TWN Info Service on WTO Issues (Dec03/1)
2 December 2003
Third World Network
Dear friends and colleagues,
POLARISATION OF VIEWS AT WTO CONSULTATIONS ON NON-AGRICULTURAL MARKET ACCESS (NAMA)
ON 27 November, a “green room” informal consultation meeting was held on non-agriculture market access (NAMA), convened by the General Council chairman, and involving 30-40 delegations.
According to some delegates, the meeting saw continued polarisation of views, mainly along North-South lines, and especially on the two issues of what formula (if any) to apply to tariff reductions, and on the proposal for tariff elimination in selected sectors.
Below is a report by Goh Chien Yen of Third World Network on the NAMA consultations.
It was published in the South-North Development Monitor (SUNS) of 1 December 2003.
With best wishes
Third World Network
CONSULTATIONS ON NAMA SHOW POLARISATION OF VIEWS
An informl consultation meeting on Non-Agriculture Market Access (NAMA) held on Thursday 27 November saw a sharp polarization of views between the developed and developing countries - with positions as far apart as before and at Cancun, and some hardening too.
At the end of the consultations it was clear, trade diplomats said, that the disagreements were on two of the most contentious issues on the framework for modalities for NAMA negotiations: the issue of a formula approach to tariff reductions, and the proposal for tariff elimination on a sectoral basis.
The developed countries, which have shown a ‘low level’ of ambition on agriculture and are against any limitations on their ability to subsidize by shifting existing domestic support to the ‘green box’ and without any caps, demanded in NAMA a very high level of ambition and, in terms of both tariff cuts and sectoral tariff elimination, demanding drastic tariff cuts and market access from the developing countries.
A range of developing countries that spoke, more or less turned down these demands.
According to trade diplomats present, the Chairman of the General Council, Ambassador Carlos Perez del Castillo of Uruguay, began the meeting by informing those present of the several small-group consultations that were held by him on Wednesday.
According to the GC chairman, these discussions were focussed on the level of flexibility and specificity that could be brought to the Derbez text (the revised draft ministerial text put forward by the Chairman of the Cancun Ministerial Conference on 13 September) as it relates to NAMA.
The discussions, Perez del Castillo reportedly told the meeting, had related more specifically on how and in which direction paragraph 3 (on a formula approach) and paragraph 6 (on a sectoral approach) of the Derbez text could be modified.
In the meeting on Thursday, the major developed countries, in particular the US and EC, stated strongly that they wanted a non-linear formula with a single coefficient to be applied by both developing and developed country members undertaking tariff cuts. They expressed their expectation of a high level of ambition by all members.
Japan, in a reference to paragraph 10 of the Derbez text, also argued that the balance between benefits of existing countries and that of newly acceded countries should be examined. In this regard, newly acceded countries should also undertake more liberalisation in this area.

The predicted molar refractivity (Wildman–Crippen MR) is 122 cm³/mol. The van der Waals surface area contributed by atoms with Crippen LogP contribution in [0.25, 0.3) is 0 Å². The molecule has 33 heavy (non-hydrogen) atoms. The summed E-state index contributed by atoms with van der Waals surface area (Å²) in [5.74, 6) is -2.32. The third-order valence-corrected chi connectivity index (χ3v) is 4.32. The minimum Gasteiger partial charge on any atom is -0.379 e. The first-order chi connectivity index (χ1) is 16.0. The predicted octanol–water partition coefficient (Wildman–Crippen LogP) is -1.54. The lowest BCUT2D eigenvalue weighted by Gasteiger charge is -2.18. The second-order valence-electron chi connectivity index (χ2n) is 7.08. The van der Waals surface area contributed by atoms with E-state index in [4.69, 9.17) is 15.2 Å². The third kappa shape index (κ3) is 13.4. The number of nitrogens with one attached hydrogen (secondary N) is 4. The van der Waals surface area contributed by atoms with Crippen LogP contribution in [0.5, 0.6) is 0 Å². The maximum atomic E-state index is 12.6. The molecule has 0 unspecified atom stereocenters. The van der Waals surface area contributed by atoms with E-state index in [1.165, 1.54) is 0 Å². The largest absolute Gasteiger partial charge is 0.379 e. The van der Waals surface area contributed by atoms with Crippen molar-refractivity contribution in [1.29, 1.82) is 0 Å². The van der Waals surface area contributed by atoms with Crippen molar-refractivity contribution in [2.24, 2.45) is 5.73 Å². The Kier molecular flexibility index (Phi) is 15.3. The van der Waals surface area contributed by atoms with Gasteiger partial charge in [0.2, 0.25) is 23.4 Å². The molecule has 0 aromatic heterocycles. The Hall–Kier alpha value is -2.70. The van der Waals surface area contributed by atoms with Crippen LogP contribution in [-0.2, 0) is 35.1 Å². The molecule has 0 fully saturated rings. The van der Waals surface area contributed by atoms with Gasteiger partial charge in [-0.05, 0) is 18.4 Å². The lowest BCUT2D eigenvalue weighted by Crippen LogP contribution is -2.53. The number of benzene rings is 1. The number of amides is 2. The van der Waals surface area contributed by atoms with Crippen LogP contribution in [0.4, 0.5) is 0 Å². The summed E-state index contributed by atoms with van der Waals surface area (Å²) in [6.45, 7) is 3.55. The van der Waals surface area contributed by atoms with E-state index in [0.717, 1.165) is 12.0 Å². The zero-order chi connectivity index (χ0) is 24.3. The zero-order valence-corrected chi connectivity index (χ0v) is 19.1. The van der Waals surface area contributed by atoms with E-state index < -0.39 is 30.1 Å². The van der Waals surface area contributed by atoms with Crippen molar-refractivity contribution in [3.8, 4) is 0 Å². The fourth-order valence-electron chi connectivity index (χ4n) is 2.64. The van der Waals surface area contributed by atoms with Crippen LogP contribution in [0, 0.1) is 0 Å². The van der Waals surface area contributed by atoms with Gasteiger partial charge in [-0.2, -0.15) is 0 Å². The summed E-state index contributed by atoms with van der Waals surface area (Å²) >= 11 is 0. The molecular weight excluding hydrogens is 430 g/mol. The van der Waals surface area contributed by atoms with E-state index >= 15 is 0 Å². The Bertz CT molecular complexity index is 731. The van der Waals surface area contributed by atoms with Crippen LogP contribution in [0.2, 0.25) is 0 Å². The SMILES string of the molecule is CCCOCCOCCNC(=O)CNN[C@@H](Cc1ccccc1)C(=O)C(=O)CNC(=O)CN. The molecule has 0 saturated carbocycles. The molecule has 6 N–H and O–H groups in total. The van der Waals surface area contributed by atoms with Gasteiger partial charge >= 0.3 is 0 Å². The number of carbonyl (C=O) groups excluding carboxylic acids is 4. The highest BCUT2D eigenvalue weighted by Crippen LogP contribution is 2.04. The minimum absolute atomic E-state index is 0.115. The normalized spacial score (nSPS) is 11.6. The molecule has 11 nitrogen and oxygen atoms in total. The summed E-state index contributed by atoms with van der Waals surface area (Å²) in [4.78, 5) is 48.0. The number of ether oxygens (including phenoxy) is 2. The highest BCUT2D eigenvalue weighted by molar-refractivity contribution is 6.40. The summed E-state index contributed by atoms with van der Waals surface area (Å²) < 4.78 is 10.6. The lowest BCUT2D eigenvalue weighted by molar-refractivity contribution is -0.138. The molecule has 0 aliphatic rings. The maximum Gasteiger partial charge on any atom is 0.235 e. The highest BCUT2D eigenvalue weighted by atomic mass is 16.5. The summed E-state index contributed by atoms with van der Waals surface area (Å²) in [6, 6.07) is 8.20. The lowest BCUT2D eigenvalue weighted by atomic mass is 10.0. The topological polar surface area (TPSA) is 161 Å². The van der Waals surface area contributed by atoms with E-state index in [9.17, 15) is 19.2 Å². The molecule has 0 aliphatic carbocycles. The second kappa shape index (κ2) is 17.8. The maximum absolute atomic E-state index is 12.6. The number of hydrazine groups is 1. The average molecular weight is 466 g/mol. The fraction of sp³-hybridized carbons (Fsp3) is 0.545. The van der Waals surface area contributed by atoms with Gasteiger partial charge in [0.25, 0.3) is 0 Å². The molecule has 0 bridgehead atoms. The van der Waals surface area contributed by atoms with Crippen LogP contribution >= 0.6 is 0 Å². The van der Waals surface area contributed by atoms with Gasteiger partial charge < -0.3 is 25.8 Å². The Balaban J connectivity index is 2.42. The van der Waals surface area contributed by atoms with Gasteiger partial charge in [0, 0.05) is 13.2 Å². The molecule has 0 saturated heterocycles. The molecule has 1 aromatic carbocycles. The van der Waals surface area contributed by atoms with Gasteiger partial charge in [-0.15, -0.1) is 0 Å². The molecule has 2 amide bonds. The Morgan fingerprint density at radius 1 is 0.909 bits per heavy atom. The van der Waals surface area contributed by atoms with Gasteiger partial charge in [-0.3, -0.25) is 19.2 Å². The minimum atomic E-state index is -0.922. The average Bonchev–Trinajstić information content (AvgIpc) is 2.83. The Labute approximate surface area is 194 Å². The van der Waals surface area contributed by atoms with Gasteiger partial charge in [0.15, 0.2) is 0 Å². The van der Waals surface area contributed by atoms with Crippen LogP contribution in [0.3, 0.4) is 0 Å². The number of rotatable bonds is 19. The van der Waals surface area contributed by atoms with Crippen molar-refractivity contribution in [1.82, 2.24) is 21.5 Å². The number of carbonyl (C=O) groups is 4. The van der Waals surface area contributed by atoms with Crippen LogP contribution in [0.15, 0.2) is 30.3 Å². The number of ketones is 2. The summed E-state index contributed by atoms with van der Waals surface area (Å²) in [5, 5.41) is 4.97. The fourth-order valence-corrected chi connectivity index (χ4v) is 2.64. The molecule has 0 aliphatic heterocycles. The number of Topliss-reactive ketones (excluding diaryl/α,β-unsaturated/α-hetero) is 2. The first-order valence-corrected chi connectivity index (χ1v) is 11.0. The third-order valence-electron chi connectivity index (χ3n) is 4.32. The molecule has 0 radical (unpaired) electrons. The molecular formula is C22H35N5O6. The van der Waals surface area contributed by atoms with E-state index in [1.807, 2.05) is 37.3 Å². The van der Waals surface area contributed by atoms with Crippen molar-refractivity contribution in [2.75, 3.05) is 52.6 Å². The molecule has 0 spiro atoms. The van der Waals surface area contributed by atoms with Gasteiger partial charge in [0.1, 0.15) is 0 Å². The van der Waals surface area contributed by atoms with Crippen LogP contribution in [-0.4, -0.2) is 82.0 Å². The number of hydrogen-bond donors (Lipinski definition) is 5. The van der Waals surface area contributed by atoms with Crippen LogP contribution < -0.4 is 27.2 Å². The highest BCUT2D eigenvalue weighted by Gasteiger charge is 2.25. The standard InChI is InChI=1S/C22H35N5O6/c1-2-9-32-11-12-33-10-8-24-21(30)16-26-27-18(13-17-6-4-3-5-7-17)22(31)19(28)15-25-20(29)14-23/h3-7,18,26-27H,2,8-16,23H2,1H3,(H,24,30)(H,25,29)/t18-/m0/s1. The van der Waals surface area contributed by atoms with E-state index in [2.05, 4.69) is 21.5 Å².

However, many developing countries conveyed their opposition to, and unhappiness with the approach of the developed countries for a non-linear formula with a single coefficient to be applied by all. Several made clear that they could not accept the application of a non-linear formula in making tariff reductions.
On the sectoral approach, which is aimed at eliminating tariffs in selected sectors, the US said that this approach must be made mandatory for all members, including the least developed countries (LDCs). According to the US, this is because some of the products of the LDCs were competitive enough and hence should not be exempted from tariff reductions. Japan supported the US, reiterating the same arguments.
Several developing countries made clear that this was unacceptable and insisted that the sectoral approach should remain supplementary and voluntary. Other developing countries such as Venezuela, India and Indonesia, in this respect also argued that this paragraph (i.e. para 6 in the Derbez text) is unnecessary and should therefore be eliminated, “in view of the widespread misgivings of developing countries on this issue.”
Mauritius, on behalf of the African Group, raised concerns with paragraphs 3 and 6 of the Derbez text. Mauritius said that the sectoral approach should be voluntary and that the paragraph can be eliminated, if necessary. Mauritius also articulated the group’s reservation with the non-linear formula.
In response to the US proposal that LDCs should also eliminate their tariffs in these sectors, Bangladesh, speaking on behalf of the LDCs, pointed out that this was a sharp departure from the Derbez text. Paragraph 8 of that text said that “least-developed country participants shall not be required to apply the formula nor participate in the sectorial approach.” Bangladesh insisted that the existing position in the Derbez text should remain, and that the LDCs should not be asked to participate in making tariff reduction commitments envisaged in paragraphs 3 and 6.
India, which has been one of the principal targets of the US and EC, said that given the very wide range of views expressed on the ‘framework’ at the meeting, it was apparent that there has not been any major change in the approaches adopted by Members from the pre-Cancun phase.
It argued that the framework on NAMA, which the members were currently working on, should not constrain future negotiations. The NAMA negotiations should ultimately be seen in the overall context of negotiations that would successfully conclude only if there is a balance of gains and losses for each member.